Wales and the Sea: 10,000 years of Welsh Maritime History

Wales and the Sea: 10,000 years of Welsh Maritime History

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Mae'r llyfr hwn hefyd ar gael yn y Gymraeg: 
Cymru a’r Môr: 10,000 o flynyddoedd o Hanes y Môr

The most comprehensive study of Wales’ maritime history ever commissioned, taking over a decade to research and produce – sees publication this week. Entitled Wales and the Sea: 10,000 years of Welsh Maritime History, the volume delves into every aspect of Wales’ connection with the sea, from earliest history to the present day: from archaeology to paintings and poetry, from naval history to seaside holidays.


Foreword by The Right Honourable The Lord Elis-Thomas, PC, AM, Minister for Culture, Tourism and Sport in the Welsh Government

Introduction: People and the sea: a common inheritance

Chapter 1: Ships, sea and the imagination

  • The art of Francis Place
  • The architecture of the sea
  • Seafaring in medieval legend
  • Medieval poets at sea
  • Ships fashioned and scratched
  • Visual imagery
  • Sailor' souvenirs
  • Pioneers of photography and film
  • Songs of the sea

Chapter 2: For those in peril: navigation and safety

  • Medals for bravery
  • A cut above the rest: the pilot cutter
  • ‘And now for the shipping forecast…’
  • Measuring, marking and timekeeping
  • Seamarks, beacons and lighthouses
  • A house fit for a lifeboat

Chapter 3: The sea’s rise and fall

  • The West Coast Palaeolandscapes Project
  • The evolution of the Menai Strait
  • Molluscs, middens and fishing
  • Seascapes characterisation
  • Welsh floods

Chapter 4: Prehistoric and Roman boats

  • The golden boat of Caergwrle
  • Caldicot and Goldcliff
  • Ships on coins in the Rogiet hoard
  • Placing faith in divine aid
  • The Barland’s Farm boat

Chapter 5: Roman conquest and trade

  • Port facilities at Caerleon
  • Late-Roman coastal defences
  • Roman trade and transport

Chapter 6: Early medieval connections

  • Documentary sources for early medieval seafaring
  • Scandinavian coastal names
  • A Viking ship that wasn't
  • The Battle of the Menai Strait
  • A victim of The Smalls reef

Chapter 7: The Middle Ages

  • The medieval dock at Beaumaris Castle
  • Rhuddlan Castle and the canalisation of the River Clwyd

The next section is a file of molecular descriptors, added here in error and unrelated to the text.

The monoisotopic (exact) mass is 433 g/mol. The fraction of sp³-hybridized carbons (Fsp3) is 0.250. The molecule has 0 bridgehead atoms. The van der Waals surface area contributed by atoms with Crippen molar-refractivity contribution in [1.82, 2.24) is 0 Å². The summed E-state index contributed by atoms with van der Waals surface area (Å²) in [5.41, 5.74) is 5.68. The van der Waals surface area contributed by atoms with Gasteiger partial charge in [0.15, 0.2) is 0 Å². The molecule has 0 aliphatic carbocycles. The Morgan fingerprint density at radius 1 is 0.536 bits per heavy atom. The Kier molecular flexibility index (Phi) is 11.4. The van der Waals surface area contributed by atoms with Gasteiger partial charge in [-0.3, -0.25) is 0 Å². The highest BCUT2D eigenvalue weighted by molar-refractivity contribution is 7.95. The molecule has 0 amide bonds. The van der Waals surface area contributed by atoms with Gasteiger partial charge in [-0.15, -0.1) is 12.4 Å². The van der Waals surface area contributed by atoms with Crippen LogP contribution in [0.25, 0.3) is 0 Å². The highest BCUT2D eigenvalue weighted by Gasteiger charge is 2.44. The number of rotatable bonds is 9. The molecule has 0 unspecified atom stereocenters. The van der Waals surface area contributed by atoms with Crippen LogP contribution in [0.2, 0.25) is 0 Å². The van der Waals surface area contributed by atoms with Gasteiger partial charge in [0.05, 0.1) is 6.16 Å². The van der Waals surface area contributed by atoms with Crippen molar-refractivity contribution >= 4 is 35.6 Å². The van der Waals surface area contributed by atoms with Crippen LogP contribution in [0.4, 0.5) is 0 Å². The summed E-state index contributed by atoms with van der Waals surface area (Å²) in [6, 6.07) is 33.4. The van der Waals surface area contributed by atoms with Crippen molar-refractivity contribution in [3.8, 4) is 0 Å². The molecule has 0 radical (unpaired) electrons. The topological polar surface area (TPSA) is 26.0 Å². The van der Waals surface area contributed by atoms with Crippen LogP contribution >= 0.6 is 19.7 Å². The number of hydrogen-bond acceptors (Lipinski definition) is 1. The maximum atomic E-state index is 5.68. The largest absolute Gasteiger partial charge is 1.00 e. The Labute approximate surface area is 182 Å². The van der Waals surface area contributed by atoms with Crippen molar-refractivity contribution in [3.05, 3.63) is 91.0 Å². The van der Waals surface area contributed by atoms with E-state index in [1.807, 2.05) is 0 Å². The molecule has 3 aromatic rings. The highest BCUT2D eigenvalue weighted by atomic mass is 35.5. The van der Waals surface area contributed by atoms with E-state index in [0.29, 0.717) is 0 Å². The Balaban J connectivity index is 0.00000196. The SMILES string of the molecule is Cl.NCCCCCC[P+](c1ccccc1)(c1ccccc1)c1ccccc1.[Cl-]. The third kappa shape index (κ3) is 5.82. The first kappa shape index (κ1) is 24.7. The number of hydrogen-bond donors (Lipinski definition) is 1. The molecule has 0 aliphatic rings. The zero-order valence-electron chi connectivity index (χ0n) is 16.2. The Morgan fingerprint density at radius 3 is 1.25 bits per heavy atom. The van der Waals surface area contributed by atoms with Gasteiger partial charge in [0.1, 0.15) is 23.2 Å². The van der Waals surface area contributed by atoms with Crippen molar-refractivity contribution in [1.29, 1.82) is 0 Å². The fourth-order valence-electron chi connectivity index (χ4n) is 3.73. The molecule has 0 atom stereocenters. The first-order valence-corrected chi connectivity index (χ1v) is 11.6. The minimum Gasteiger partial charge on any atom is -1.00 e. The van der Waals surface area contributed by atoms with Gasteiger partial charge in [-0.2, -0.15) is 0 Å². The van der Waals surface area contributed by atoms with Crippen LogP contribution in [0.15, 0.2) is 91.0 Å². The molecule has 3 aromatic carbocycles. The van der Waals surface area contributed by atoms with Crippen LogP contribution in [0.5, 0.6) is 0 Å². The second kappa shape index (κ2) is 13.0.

• Flint: coastal fortress and centre of industry
  • The ports and harbours of south-west Wales
  • Two ships and their fates

Chapter 8: Coracles to carracks

  • The Magor Pill ship: a medieval workhorse
  • The Newport ship
  • Slates in the sea
  • Ships on seals
  • Ships and faith
  • The Bardsey handgun

Chapter 9: Maritime Wales in the Tudor period

  • Tudor ship images
  • A Tudor trader's house
  • Port books and trade

Chapter 10: Merchant shipping in the modern age

  • Centres of Welsh shipbuilding
  • Coastal trade
  • Distinctive small vessels: smacks, sloops, trows and flats
  • The ‘Mersey flat’ and the North Wales coastal trade
  • ‘Such store of fishe as pleased God to send’
  • ‘Consider slavery’
  • The 'Bronze Bell' wreck
  • Ships that roofed the world
  • The Llyn Padarn and Llyn Peris boats
  • The Pembrokeshire lime trade
  • Coastal limekilns
  • Shipping dynasties and local shareholders
  • North American vessels in Welsh waters
  • The coal trade
  • Sarah and Primrose
  • Trans-shipment from canal to ocean-going vessels
  • Ballast spotting
  • Cable ships
  • Sand factories

Chapter 11: The lure of the sea

  • The royal yacht Mary
  • On pleasure bent…
  • Packet services, ferries and pleasure steamers
  • The Kathleen & May
  • The Blue Riband
  • A. M. Dickie & Sons

Chapter 12: Defending the coast of Wales

  • Pembroke Dockyard: a great enterprise
  • The last invasion of the British Isles
  • Victory spoils: Napoleonic cannon in Wales
  • Robert Seppings and HMS Conway
  • Faded glories: training ships
  • HMS Hamadryad
  • The Resurgam submarine
  • The H5 submarine
  • Short Sunderland T9044: a unique survivor
  • Saunders-Roe, of Beaumaris, Anglesey
  • The Harlech Lightning
  • The Royal Naval Patrol Service
  • Ferro-concrete shipping
  • Modern warfare

Chapter 13: Ships as microcosms

  • A Roman sailors’ joke?
  • Newport Ship carpenters’ marks
  • Food on board
  • Weapons on board
  • The Ann Francis
  • Finds from the royal yacht Mary
  • The Royal Charter
  • Life aboard the ‘Bronze Bell’

Chapter 14: A future for our underwater past

  • Intertidal wrecks in Swansea Bay
  • Wales’s maritime archaeological record
  • The naming of ships
  • Historic vessels afloat
  • Magnificent flying machines
  • Recording techniques
  • The view from the air
  • Documenting fishtraps
  • Climate change
  • Modelling the Newport ship
  • Rescuing the Magor Pill hull
  • Renewable energy
  • Dredging for sand and gravel
  • Waterfront regeneration; the Alice and the City of Ottawa
  • Eroding coastlines

Chapter 15: Maritime heritage and the law

  • Protection, marine archaeology and the law in Wales
  • State-owned vessels and aircraft
  • Salvage law
  • Smugglers, wreckers and pirates
  • Legendary smugglers
  • The Ann Francis: wreck and aftermath
  • Swallowing sands: the Dollar wreck

Chapter 16: Museums: access for all

  • The Nautical Archaeology Society
  • Archives as research sources
  • Models and replicas
  • Glossary
  • Notes
  • Bibliography
  • Contributors
  • Acknowledgements
  • Index
AwdurRoyal Commission, Mark Redknap (Editor), Sian Rees (Editor), Alan Aberg (Editor)
Maint237 x 270